‘Do you love it?’ I asked, sliding across the empty hardwood floors with a huge grin on my face. Jean looked at me with a frown.
‘It’s okay, I guess?’
‘Okay?!’ I asked, bewildered. ‘It’s incredible! Hardwood floors! Four bedrooms, two baths! A five-minute walk to the train station, a ten-minute commute to the city! And under our budget!’
She shrugged, a frown still firmly attached as she glanced around the room.
‘Jean,’ I pleaded, all but falling to my knees. ‘I saw a baby bird in a tree out there. I took a picture. It was literally picturesque.’
‘Birds are loud,’ she said.
‘You know we currently live next to a construction site, right?’
‘I find the jackhammers quite soothing, actually,’ she murmured, not able to make eye contact with me.
‘What’s going on?’ I asked her, my turn to frown. ‘Why don’t you like it?’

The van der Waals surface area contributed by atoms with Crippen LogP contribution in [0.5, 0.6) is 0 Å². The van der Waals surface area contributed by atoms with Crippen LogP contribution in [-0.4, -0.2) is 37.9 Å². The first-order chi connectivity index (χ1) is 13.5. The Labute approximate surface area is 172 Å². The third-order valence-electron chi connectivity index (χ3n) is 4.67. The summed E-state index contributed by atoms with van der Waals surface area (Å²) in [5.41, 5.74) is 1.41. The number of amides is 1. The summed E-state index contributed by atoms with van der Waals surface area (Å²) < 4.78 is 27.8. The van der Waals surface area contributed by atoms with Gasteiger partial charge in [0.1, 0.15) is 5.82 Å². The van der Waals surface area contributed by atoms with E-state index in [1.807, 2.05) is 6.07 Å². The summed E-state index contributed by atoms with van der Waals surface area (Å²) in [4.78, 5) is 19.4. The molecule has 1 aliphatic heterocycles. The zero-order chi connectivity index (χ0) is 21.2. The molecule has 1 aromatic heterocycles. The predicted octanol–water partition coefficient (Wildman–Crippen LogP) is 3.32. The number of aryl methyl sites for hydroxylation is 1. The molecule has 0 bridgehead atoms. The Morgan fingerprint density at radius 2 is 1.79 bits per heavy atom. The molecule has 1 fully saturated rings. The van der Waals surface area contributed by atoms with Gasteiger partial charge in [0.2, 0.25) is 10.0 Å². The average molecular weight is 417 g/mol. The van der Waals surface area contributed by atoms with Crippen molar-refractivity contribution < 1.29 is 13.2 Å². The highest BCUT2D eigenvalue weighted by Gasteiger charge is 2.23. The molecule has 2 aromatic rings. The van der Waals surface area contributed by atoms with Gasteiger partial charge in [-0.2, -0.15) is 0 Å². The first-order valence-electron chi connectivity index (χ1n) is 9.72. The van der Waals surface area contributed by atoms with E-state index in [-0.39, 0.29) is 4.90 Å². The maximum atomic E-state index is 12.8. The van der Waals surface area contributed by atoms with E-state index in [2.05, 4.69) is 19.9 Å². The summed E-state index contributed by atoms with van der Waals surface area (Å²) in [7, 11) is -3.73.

‘You’re going to think it’s stupid.’
‘Quite possibly,’ I grinned. ‘Tell me anyway.’
She worked up her courage with a deep breath, then let it out in one go: ‘Foxtelbox.’
‘The Foxtel box,’ she elaborated. ‘I paid good money for my Foxtel box at my current place.’
‘And that’s a problem because…’
‘Because I don’t want to give it up. You know how much I like my Foxtel.’
‘Just get it moved,’ I laughed. She frowned at me.
‘Get it moved!’ I said, still chuckling. ‘There are companies that do Foxtel relocations around Melbourne. It’s not that big of a deal.’
‘Won’t that be expensive?’ she asked.
‘Not as expensive as getting a new one,’ I shrugged. ‘Or how expensive it’s gonna be when I eventually break that jackhammer.’
‘So you’re telling me–’
‘Jean, I promise you, it’s not that hard. Some people will just come around and do the whole Foxtel cable installation.’
‘In that case…’ she said, a grin beginning to widen across her face.
‘We can make an offer?’
‘Let’s do it!’
We ran to each other, hugging excitedly in the middle of the room.
‘Those birds do have to go, though,’ she whispered in my ear.